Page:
I tried what you said...
Originally posted by Joe Ess:
Just open the file with a FileInputStream and write it to the socket's InputStream. On the client, do the reverse: socket's OutputStream -> FileInputStream.
But I still cant get it to send. I am getting a read failed message on the server when I try and write the image back to a file. I have a print statement to see what is being sent.
Im sure Im still not doing something right. Any further tips?
Originally posted by Dan Lynch:
Like I said above, you don't write the input stream instance to the output stream. You READ from the input stream and WRITE to the output stream. You did it on the server side correctly (except for using a Writer, as noted below).
I see you are using out.println() to write the data to the socket. Dont. It will introduce new lines into the data, which will cause havoc in a GIF. That means whatever you declared out to be is inappropriate for binary data.
My example above wasn't the best. Readers and Writers are specialized streams for use with character-based data. You want to use Streams, which don't do character conversion on the data. The same example as above, done with Streams, from the Java Tutorial:
you should take a gander at the Java IO Tutorial. Java IO is not easy to grasp at first, but once you do, you can use the same classes to do IO on sockets, files, databases, URL's. Pretty much everything.
Im another step closer...I think. I have it now sending information. The problem is that its mixing up the information, or so it seems. Here are the bytes on both sides.
Client..255 216 255 224 0 16 74 70 73 70 0 1 1 1 0 72 0 72 0 0 255 219 0 67 0 5 3 4 4 4 3 5 4 4 4 5 5 5 6 7 12 8 7 7 7 7 15 11 11
Server.. 255 255 0 74 73 0 1 0 0 0 255 0 0 3 4 3 4 4 5 6 12 7 7 15 11 12 15 18 15 17
The client is where the file comes from. As you can see the sequence isnt followed. Am I still missing some step.
Thanks again. You were right David.
I also noticed before that all the information is not being sent to the server. The server code does not print out STUFF and the number of bytes. Am I sending the information badly by sending every byte on their own. Is there some kind of limit to the amount of informatin being sent. Ill include the client code so you can see whats happening.
[ April 28, 2005: Message edited by: Dan Lynch ]
To send and receive chunks for a big performance gain, wrap the input/output streams with their buffered cousins: BufferedInput/OutputStream. Even if you write out one byte at a time, the buffered stream won't write to the underlying stream until its buffer is full. For example, a buffer size of 2000 bytes would accept 2000 write(byte) calls before actually writing to the network or file, and then it would write the entire buffer at once.*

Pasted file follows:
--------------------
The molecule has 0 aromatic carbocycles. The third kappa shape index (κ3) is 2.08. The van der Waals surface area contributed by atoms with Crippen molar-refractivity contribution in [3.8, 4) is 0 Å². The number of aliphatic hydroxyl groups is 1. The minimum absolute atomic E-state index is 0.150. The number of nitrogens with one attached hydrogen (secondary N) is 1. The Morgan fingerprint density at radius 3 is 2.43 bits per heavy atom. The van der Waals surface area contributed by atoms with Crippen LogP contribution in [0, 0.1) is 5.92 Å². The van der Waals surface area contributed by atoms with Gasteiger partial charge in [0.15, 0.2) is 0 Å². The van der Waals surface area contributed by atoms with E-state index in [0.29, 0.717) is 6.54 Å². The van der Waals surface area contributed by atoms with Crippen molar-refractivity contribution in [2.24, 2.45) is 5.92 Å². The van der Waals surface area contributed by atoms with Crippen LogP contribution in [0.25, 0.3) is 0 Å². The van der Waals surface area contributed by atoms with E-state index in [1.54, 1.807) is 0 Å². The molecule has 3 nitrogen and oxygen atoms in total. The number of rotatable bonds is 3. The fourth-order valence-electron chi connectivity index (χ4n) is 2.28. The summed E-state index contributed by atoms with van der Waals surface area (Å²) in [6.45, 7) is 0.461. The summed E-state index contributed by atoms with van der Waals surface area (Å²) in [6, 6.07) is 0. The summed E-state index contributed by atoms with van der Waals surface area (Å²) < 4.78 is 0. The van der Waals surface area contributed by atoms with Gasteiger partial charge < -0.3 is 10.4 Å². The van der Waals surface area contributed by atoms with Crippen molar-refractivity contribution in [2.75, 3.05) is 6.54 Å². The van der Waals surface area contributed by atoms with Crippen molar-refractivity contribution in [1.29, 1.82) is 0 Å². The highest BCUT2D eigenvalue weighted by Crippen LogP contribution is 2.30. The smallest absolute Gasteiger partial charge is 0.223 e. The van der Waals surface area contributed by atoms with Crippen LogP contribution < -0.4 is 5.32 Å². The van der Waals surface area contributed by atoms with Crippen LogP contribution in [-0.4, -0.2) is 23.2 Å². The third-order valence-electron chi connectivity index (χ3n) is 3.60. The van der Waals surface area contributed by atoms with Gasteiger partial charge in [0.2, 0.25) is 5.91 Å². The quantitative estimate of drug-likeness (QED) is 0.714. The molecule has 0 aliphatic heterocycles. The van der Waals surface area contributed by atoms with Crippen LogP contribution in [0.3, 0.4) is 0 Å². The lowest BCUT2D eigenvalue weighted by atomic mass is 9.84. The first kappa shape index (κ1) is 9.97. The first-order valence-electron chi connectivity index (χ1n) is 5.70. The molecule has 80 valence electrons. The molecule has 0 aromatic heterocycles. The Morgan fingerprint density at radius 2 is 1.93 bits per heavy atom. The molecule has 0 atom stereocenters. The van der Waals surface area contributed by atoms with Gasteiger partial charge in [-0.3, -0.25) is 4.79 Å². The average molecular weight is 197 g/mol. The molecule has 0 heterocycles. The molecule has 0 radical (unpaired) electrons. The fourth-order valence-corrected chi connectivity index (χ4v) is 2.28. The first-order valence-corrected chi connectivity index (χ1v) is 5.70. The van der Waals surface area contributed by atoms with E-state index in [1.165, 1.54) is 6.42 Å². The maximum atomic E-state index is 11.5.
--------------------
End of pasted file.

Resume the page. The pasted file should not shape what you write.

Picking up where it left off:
Similar to sending chunks, use the write(byte) and read(byte) methods to operate on entire arrays of bytes rather than single bytes. Be forewarned, though, that read(byte) returns the number of bytes actually read, meaning that it may not fill the full array. For writing the possibly partial array to the file's output stream, you'll find write(byte, offset, length) helpful; length here would be the value returned from read().
Buffering is pretty much essential for good performance, and using the byte array methods, while slightly more complicated, is standard practice and gives its own performance boost. I highly recommend combining the two.
By the way, Sun has a great I/O tutorial that will cover these topics much better than a single post can. As well, they include excellent sample code that you can adapt to your needs for copying from one stream to another.
Finally, if you are using JDK 1.4 or later and want to learn something really cool, check out New I/O (a.k.a. Merlin). Sun and IBM's DeveloperWorks again have great tutorials.
Let us know if you hit any snags or need further clarification, but I highly recommend the tutorials for quick learning. After going through them you'll be able to get much farther before needing help, and the questions you'll have will be more easily answered on this forum.
No, images are always messed up when sent over networks. Seriously, this should be fixable if you can describe how the image is messed up. Open the file in a text editor that has a hex mode and compare it to the bytes you are receiving on the server side.
Originally posted by Dan Lynch:
The image is messed up though. Is there anything I can do about this?
If there's no difference, post your latest server code, and let's see what we can find.
Note: Can you please fix your previous post that begins "David and Joe" to close the first CODE tag after the "output.close();" line so that the following paragraph wraps correctly. This page is getting a bit difficult to read. Thanks!
Ive got it working now. Sorry it took so long. Now that Im using the proper streams is there any reason why when I send large images 50KB + the socket resets. And Ive sent an image thats 9KB and it has lost over 300 bytes (9039-8704). Is there anything I can do about this?
Disclaimer: The above contains wild speculation based upon the behavior at hand and may not actually represent the inner workings of the JVM.
Taking out all the close statements sends the entire image. So Ill try some guard to stop the program hanging because of the lack of close statements.